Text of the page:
Best Sellers of 2021

I have been a passionate writer for years now; it’s only recently that I’ve begun to delve into the world of getting my works published. I know it’s easy for people to point out trends and show what’s forecasting to be popular in 2022. I know it’s easy for people to point to statistics and say, “This is what everyone is reading these days.”

But I don’t want my books to be for mass consumption. I don’t want my books to be plastered with stickers like an “As seen on TV” toaster. I’m not saying I want my writing to be obscure or unknown, but I am not writing for a mass market. I want people to read my writing because it resonates with some deep part of their soul.

Today, I received a series of messages from a fellow poet. She lives in South Africa, but she admitted to me she saw parts of herself in my poetry. Another author from Chile told me that parts of her were reflected in a poem I just finished. That’s what is important to me. I don’t care if I’m on a best seller list or if no one buys my books – I want my words to reverberate truth to those who read them. I want my writing to be something that stirs in the hearts and souls of those who read it.

Last night, I received a letter from my son, telling me that I’m a good artist, and to be honest, after growing frustrated with the numbers and the followers and the algorithms, it was nice to be reminded why I do this.

I write so that others may find their voice among the fray. I write so others don’t feel lost or lonely. I write to be someone’s candle when all their lives they thought themselves blind.

In 2022, I hope to write more, publish more of my writing, and continue to spark awareness in others. I pierce my own veins so that poetry uncoils from the skin, and the reader sees me as a mirror. So that the reader knows they are not alone.

Ps: Don’t forget to check my blog over the next couple of days for the three installments of “The Great Novelist”.

Influences

As I mentioned previously in my post, “Untitled”, I did a poll in my Facebook group and one thing readers seemed to be interested in was a moment of inspiration in my life. It was one of those prompts that I mulled over in the back of my head, but I didn’t think of very much. Honestly, my fear of this becoming a diary has stopped me from sharing more personal entries, but after opening up about my friend’s father’s death (and how it impacted me), describing my story with adoption – by the way, November is National Adoption Month and if you feel like refreshing yourself on my personal experience with adoption, click here, my experiences with domestic violence, and more, I feel like I can talk about something as simple as writing influences.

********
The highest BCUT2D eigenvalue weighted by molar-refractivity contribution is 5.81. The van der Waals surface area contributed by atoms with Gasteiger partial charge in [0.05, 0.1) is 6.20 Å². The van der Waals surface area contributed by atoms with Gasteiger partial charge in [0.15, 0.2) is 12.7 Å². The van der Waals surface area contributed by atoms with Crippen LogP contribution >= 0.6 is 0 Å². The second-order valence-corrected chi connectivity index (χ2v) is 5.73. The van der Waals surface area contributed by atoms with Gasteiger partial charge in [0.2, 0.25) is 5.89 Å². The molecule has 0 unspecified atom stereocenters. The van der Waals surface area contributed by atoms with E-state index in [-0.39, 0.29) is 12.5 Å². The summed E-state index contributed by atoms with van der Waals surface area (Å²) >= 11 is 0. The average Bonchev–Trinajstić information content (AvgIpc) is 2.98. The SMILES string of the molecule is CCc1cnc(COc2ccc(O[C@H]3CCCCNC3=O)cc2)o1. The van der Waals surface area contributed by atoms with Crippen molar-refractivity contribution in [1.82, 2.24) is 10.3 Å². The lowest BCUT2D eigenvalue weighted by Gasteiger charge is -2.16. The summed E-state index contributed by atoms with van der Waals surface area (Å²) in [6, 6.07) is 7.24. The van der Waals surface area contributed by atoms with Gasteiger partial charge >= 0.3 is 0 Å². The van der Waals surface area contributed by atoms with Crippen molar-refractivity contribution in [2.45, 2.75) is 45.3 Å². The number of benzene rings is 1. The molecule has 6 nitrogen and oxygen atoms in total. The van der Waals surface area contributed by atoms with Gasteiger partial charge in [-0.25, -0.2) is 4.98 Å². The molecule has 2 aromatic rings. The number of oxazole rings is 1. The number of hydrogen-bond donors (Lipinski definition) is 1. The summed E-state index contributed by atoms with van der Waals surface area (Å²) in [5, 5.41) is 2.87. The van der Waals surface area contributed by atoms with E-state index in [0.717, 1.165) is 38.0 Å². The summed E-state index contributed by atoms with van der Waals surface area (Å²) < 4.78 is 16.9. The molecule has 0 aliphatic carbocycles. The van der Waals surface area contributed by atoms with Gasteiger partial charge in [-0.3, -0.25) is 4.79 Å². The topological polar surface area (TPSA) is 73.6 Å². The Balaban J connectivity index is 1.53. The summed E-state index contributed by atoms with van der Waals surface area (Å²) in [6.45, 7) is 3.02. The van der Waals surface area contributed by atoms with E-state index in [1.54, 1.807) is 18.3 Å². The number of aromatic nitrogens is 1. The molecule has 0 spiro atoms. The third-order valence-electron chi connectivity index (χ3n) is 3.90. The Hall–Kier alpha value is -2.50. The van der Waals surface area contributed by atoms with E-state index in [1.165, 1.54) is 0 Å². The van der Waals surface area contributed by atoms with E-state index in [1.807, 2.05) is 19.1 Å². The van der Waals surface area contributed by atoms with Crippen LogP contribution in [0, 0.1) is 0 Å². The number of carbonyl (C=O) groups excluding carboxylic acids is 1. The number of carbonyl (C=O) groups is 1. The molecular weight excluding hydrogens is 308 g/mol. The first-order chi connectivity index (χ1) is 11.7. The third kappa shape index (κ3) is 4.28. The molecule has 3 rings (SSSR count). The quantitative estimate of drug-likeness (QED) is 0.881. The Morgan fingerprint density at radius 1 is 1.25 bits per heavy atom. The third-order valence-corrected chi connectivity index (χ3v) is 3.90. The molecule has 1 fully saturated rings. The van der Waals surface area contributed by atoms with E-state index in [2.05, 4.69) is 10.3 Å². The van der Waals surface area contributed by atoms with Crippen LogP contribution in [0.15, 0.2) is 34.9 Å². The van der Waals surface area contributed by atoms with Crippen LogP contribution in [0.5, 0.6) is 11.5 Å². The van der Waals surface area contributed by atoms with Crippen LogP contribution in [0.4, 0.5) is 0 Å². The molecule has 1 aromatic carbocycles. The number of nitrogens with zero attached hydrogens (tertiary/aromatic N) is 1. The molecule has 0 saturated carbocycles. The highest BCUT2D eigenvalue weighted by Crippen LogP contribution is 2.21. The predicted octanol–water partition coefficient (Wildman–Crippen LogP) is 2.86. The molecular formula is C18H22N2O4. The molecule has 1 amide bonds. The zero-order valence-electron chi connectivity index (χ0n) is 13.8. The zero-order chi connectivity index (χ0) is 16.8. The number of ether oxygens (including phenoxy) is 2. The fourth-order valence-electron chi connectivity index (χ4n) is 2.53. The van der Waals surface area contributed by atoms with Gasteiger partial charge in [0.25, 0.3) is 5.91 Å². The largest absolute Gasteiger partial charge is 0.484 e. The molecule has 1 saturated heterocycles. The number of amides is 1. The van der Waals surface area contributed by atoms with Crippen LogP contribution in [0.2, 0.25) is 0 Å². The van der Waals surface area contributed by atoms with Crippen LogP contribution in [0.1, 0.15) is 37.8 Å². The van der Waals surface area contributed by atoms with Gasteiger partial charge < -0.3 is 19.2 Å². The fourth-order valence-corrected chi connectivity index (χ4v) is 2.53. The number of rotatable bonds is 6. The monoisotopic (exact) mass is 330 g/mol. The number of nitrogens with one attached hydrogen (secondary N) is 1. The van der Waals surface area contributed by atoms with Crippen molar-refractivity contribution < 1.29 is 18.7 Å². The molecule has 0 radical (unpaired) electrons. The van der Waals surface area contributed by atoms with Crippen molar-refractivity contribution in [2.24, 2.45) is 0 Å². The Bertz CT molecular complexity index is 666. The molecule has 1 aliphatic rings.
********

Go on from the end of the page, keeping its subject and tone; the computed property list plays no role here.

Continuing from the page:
I have always been a reader. I’ve been reading since I was three, and even before that, my mom was reading stories to me. When I was six, I was writing stories, which in the 90s made me a prodigy of sorts. These stories were nonsense, but I always had an overactive imagination. When I was baby-sitting in middle school, I’d make up stories for the kids I babysat for, and when I went to sleep-away camp, the girls in my cabin begged for my ghost stories.

As I grew older, I had teachers who encouraged my writing abilities – the mentor I had in tenth and eleventh grade who bought me books on the craft and spent hours with me people-watching and giving me advice on scenes I wrote. I even wrote a misguided attempt at a novel with a scene where a bunch of hipsters go to an art gallery where a bird is ripping up a van Gogh. Yeah, I shudder to think that notebook still exists somewhere – 53 pages of absolute drivel.

It was around this time that I started to develop my voice and discovered authors who influenced me: Jack Kerouac, J.D. Salinger, Diane diPrima, Jeanette Winterson, Sandra Cisneros, Chuck Palahniuk, a giant menagerie of influences. Later, I read works by Sylvia Plath and Anne Sexton, and I learned, despite my mother’s liking, not all poetry was sunshine and daydreams.